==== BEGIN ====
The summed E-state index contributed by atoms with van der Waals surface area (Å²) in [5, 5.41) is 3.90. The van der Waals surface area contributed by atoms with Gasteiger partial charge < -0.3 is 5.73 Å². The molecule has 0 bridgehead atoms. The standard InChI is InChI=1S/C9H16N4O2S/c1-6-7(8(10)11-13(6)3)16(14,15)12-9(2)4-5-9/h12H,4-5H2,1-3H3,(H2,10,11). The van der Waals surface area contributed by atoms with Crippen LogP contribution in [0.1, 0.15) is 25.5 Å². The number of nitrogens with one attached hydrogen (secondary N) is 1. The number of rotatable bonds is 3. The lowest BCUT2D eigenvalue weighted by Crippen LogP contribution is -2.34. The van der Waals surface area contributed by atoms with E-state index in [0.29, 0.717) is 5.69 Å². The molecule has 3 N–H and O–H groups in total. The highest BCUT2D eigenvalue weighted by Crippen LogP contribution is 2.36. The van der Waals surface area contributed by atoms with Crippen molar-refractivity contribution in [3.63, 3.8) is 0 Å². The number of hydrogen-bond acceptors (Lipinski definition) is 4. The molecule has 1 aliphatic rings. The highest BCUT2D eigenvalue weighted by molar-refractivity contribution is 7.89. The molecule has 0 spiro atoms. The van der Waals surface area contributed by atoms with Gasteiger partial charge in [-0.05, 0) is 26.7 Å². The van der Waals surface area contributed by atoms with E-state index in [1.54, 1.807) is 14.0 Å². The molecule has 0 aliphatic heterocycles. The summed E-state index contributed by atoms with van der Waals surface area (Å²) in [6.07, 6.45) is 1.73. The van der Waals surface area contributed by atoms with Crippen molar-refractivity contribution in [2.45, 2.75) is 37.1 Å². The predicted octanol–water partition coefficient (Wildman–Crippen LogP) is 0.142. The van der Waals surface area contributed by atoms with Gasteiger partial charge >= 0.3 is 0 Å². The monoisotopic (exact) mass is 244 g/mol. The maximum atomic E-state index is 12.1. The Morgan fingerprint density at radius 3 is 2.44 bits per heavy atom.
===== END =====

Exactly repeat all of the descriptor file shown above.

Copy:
The summed E-state index contributed by atoms with van der Waals surface area (Å²) in [5, 5.41) is 3.90. The van der Waals surface area contributed by atoms with Gasteiger partial charge < -0.3 is 5.73 Å². The molecule has 0 bridgehead atoms. The standard InChI is InChI=1S/C9H16N4O2S/c1-6-7(8(10)11-13(6)3)16(14,15)12-9(2)4-5-9/h12H,4-5H2,1-3H3,(H2,10,11). The van der Waals surface area contributed by atoms with Crippen LogP contribution in [0.1, 0.15) is 25.5 Å². The number of nitrogens with one attached hydrogen (secondary N) is 1. The number of rotatable bonds is 3. The lowest BCUT2D eigenvalue weighted by Crippen LogP contribution is -2.34. The van der Waals surface area contributed by atoms with E-state index in [0.29, 0.717) is 5.69 Å². The molecule has 3 N–H and O–H groups in total. The highest BCUT2D eigenvalue weighted by Crippen LogP contribution is 2.36. The van der Waals surface area contributed by atoms with Crippen molar-refractivity contribution in [3.63, 3.8) is 0 Å². The number of hydrogen-bond acceptors (Lipinski definition) is 4. The molecule has 1 aliphatic rings. The highest BCUT2D eigenvalue weighted by molar-refractivity contribution is 7.89. The molecule has 0 spiro atoms. The van der Waals surface area contributed by atoms with Gasteiger partial charge in [-0.05, 0) is 26.7 Å². The van der Waals surface area contributed by atoms with E-state index in [1.54, 1.807) is 14.0 Å². The molecule has 0 aliphatic heterocycles. The summed E-state index contributed by atoms with van der Waals surface area (Å²) in [6.07, 6.45) is 1.73. The van der Waals surface area contributed by atoms with Crippen molar-refractivity contribution in [2.45, 2.75) is 37.1 Å². The predicted octanol–water partition coefficient (Wildman–Crippen LogP) is 0.142. The van der Waals surface area contributed by atoms with Gasteiger partial charge >= 0.3 is 0 Å². The monoisotopic (exact) mass is 244 g/mol. The maximum atomic E-state index is 12.1. The Morgan fingerprint density at radius 3 is 2.44 bits per heavy atom.